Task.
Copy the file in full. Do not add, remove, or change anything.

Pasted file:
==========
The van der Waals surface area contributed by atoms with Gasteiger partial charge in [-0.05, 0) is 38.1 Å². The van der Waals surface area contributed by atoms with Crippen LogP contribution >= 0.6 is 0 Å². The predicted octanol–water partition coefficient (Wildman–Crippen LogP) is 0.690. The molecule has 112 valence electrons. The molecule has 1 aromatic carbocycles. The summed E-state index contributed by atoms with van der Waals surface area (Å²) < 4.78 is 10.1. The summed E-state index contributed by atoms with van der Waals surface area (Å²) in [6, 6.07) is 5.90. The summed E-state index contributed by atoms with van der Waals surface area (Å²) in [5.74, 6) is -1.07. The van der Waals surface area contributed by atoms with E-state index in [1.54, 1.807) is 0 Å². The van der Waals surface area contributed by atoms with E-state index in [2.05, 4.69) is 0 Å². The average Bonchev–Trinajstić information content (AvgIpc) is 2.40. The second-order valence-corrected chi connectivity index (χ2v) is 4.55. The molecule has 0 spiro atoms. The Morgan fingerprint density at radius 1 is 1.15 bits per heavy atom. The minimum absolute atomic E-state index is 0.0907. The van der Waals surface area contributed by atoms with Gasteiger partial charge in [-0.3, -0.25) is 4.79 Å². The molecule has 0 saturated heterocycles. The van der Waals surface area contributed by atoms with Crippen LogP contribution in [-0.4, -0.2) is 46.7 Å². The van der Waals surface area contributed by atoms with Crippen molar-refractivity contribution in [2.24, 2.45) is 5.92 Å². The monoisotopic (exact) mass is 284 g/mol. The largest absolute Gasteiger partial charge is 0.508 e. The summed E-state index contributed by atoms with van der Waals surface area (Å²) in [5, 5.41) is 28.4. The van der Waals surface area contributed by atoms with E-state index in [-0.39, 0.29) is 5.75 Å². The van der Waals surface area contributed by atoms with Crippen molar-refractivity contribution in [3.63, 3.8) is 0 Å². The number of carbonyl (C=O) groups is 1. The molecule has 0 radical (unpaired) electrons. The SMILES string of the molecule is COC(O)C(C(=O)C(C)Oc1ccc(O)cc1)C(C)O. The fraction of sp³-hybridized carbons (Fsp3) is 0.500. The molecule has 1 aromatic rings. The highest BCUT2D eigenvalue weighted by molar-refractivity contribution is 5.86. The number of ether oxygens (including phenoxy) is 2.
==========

The van der Waals surface area contributed by atoms with Gasteiger partial charge in [-0.05, 0) is 38.1 Å². The van der Waals surface area contributed by atoms with Crippen LogP contribution >= 0.6 is 0 Å². The predicted octanol–water partition coefficient (Wildman–Crippen LogP) is 0.690. The molecule has 112 valence electrons. The molecule has 1 aromatic carbocycles. The summed E-state index contributed by atoms with van der Waals surface area (Å²) < 4.78 is 10.1. The summed E-state index contributed by atoms with van der Waals surface area (Å²) in [6, 6.07) is 5.90. The summed E-state index contributed by atoms with van der Waals surface area (Å²) in [5.74, 6) is -1.07. The van der Waals surface area contributed by atoms with E-state index in [1.54, 1.807) is 0 Å². The van der Waals surface area contributed by atoms with E-state index in [2.05, 4.69) is 0 Å². The average Bonchev–Trinajstić information content (AvgIpc) is 2.40. The second-order valence-corrected chi connectivity index (χ2v) is 4.55. The molecule has 0 spiro atoms. The Morgan fingerprint density at radius 1 is 1.15 bits per heavy atom. The minimum absolute atomic E-state index is 0.0907. The van der Waals surface area contributed by atoms with Gasteiger partial charge in [-0.3, -0.25) is 4.79 Å². The molecule has 0 saturated heterocycles. The van der Waals surface area contributed by atoms with Crippen LogP contribution in [-0.4, -0.2) is 46.7 Å². The van der Waals surface area contributed by atoms with Crippen molar-refractivity contribution in [2.24, 2.45) is 5.92 Å². The monoisotopic (exact) mass is 284 g/mol. The largest absolute Gasteiger partial charge is 0.508 e. The summed E-state index contributed by atoms with van der Waals surface area (Å²) in [5, 5.41) is 28.4. The van der Waals surface area contributed by atoms with E-state index in [-0.39, 0.29) is 5.75 Å². The van der Waals surface area contributed by atoms with Crippen molar-refractivity contribution in [3.63, 3.8) is 0 Å². The number of carbonyl (C=O) groups is 1. The molecule has 0 radical (unpaired) electrons. The SMILES string of the molecule is COC(O)C(C(=O)C(C)Oc1ccc(O)cc1)C(C)O. The fraction of sp³-hybridized carbons (Fsp3) is 0.500. The molecule has 1 aromatic rings. The highest BCUT2D eigenvalue weighted by molar-refractivity contribution is 5.86. The number of ether oxygens (including phenoxy) is 2.